i heard the Alaskan yellow cedar was better.There's a fellow on the local craigslist selling 5, 1.75 x 5.5 x 5' boards for $50, a couple of which are almost clear. He said he'd sell me one for $25 (yay, thanks!)

    Worth it to have yellow cedar over fir?? This is a trailer sailor.

  6. #76
    Join Date
    Nov 2010
    Location
    Vancouver BC Canada
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    362

    Default Re: Rabl Titmouse Restoration

    What would be a good way to approach this crack in the transom, It is largely below/behind the rearmost frame(you can't see it inside the boat)
    The previous owner drilled a hole through the sheathing and the mahogany transom to let water out. To me bailing wiping and a proper tarp would've been a better method.
    the crack seems to stem from this hole and the sheathing is very slightly lifted in the worst area near the hole. The mahogany on the inside looks goo, so unless the outside of the transom is hellacious it would be nice to strip the sheathing and re-sheath it with cloth and clear west and maybe some USV protecting varnish.
    .
    Keeping that mind as a desired option, what would be a good approach? reef out and fill with epoxy and mahogany dust?

    The crack is into the wood and not just the sheathing.
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  7. #77
    Join Date
    Feb 2006
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    Pennsylvania
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    8,238

    Default Re: Rabl Titmouse Restoration

    I'd say your plan is fine.
    -Dave

  8. #78
    Join Date
    Nov 2010
    Location
    Vancouver BC Canada
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    Default Re: Rabl Titmouse Restoration

    Ground out the transom crack down to the wood to have a look
    Didn't get any itches, the sheathing looks glass-like but I imagine it all does
    It seems a shame to sheath and paint an all mahogany transom
    It would probably look very handsome finished bright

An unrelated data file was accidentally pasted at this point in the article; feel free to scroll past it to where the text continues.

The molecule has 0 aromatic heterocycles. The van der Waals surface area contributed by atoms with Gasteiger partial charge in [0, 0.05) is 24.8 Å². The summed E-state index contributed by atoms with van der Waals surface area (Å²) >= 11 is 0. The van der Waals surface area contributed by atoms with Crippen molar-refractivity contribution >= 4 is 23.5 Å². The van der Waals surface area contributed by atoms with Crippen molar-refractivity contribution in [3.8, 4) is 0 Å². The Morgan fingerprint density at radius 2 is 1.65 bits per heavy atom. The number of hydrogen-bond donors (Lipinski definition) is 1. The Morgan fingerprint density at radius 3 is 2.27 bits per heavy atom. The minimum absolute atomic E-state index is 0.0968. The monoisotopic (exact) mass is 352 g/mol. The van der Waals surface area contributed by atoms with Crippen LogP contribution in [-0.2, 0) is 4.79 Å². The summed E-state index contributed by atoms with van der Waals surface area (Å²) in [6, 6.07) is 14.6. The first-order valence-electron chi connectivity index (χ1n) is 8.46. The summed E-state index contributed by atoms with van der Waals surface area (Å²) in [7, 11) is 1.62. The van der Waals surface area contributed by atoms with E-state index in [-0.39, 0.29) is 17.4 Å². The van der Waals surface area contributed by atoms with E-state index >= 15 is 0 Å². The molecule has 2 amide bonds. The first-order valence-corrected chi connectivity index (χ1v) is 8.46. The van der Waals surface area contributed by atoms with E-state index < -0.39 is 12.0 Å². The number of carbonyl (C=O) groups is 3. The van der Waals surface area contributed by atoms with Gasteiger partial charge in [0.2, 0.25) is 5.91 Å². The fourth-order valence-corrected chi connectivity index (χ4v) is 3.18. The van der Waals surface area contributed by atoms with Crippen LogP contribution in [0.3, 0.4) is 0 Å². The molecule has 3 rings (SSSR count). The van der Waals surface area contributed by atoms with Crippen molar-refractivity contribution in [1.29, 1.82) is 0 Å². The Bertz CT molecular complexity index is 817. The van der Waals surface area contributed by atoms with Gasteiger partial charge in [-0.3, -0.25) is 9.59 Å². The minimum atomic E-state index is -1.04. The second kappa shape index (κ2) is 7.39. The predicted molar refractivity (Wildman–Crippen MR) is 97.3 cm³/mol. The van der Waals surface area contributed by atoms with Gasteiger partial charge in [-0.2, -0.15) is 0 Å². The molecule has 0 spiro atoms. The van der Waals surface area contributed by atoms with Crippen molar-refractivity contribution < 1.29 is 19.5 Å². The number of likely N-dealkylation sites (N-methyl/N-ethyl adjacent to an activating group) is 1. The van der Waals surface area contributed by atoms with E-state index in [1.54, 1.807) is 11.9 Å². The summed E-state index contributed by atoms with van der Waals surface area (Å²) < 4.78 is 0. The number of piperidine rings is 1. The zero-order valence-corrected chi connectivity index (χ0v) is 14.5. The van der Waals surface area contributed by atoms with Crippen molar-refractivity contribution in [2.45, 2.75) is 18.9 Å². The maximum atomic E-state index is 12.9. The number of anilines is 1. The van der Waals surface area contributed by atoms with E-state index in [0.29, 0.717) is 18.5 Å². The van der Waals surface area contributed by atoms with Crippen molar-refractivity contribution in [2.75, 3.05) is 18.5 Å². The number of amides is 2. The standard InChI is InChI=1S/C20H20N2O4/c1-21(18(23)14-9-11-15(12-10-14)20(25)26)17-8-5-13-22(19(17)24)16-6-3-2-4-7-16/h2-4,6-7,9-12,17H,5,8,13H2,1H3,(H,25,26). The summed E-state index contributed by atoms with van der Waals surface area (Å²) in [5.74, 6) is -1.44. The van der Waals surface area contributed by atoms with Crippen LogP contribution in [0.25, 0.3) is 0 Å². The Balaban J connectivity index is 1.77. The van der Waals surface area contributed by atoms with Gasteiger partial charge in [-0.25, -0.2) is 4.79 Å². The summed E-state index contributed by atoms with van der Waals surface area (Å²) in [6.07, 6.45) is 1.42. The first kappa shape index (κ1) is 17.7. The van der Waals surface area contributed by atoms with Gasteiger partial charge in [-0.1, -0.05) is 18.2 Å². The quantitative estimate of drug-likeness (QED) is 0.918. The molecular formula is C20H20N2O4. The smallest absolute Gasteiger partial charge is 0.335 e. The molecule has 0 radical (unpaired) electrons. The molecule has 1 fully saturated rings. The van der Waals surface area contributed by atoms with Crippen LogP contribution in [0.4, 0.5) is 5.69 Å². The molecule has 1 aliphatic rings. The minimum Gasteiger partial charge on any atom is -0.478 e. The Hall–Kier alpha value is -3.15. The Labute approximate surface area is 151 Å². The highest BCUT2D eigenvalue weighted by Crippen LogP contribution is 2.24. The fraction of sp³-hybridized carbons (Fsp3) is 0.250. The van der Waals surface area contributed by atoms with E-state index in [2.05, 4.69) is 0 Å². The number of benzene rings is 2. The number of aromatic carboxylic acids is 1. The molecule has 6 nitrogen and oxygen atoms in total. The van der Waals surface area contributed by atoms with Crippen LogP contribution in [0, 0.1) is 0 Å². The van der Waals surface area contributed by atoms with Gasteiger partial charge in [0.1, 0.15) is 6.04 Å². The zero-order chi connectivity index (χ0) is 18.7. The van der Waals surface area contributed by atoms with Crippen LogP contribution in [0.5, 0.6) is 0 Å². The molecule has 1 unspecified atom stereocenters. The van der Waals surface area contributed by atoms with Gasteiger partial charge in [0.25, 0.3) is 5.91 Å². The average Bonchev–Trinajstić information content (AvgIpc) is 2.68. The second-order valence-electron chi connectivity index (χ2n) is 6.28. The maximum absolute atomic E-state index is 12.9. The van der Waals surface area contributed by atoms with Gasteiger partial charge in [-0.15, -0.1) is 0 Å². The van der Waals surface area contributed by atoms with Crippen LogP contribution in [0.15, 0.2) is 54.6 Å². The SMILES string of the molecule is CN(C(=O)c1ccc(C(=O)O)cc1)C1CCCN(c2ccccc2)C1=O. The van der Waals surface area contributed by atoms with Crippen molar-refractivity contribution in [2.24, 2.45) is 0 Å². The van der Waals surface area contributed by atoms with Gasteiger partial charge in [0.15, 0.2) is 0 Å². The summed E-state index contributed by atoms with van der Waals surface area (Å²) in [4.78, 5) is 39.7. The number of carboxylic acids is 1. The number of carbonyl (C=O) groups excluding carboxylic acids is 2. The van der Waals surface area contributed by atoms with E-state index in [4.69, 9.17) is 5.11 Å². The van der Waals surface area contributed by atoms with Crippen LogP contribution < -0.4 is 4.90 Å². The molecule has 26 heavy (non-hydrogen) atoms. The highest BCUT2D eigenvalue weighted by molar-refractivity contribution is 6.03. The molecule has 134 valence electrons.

Also measured the plank thickness for the bottom crack which would come to about 7/8" as it sheathed I will probably set my panel saw at around 3/4 - 13/16" as the sheathing etc. with be adding a little and I'd rather not cut the frame at all if I can help it. The weather is going to warm up on the weekend here so I plan to fill that crack then.\

    Did some more wooding out of the interior and the combings with heat gun and scraper.
    At the lowest point (amidships) it's about 7" above the water.
    I also did some craping the the underside of the decks where the paint if flaking the most.

    i'm tempted to wood out the frames and finish them bright but paint the hull

    the mahogany transom would look fine finished bright inside too

    I have a question regarding the seat support going across the stern at frame 1
    Would it be okay to remove it?
    It looks like it's providing some structural support but is it critical. It would make working on the stern easier and I might opt for just side benches anyway, eventually
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  9. #79
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    Nov 2010
    Location
    Vancouver BC Canada
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    362

    Default Re: Rabl Titmouse Restoration

    The weather has warmed a little so I'm going to go repair the bottom cracks in my boat, I will CPES when it arrives in mid december.

    First I will be cutting a 1/8" kerf with my panel saw along the crack the depth of the plank

    After that my instinct is to grind away the paint, and maybe the sheathing about 1/8 - 1/4" on ether side of the crack before mixing up some thickened epoxy and filling
    The other approach might be to JUST fill the crack from above and leave the surround sheathing etc alone

    Either way I would have tape on the outside of the hull to prevent the epoxy from sagging in the crack

    - How does this sound??

    -Should I grind around the crack or no?

    - and will it be at all necessary to re-sheathe this narrow strip?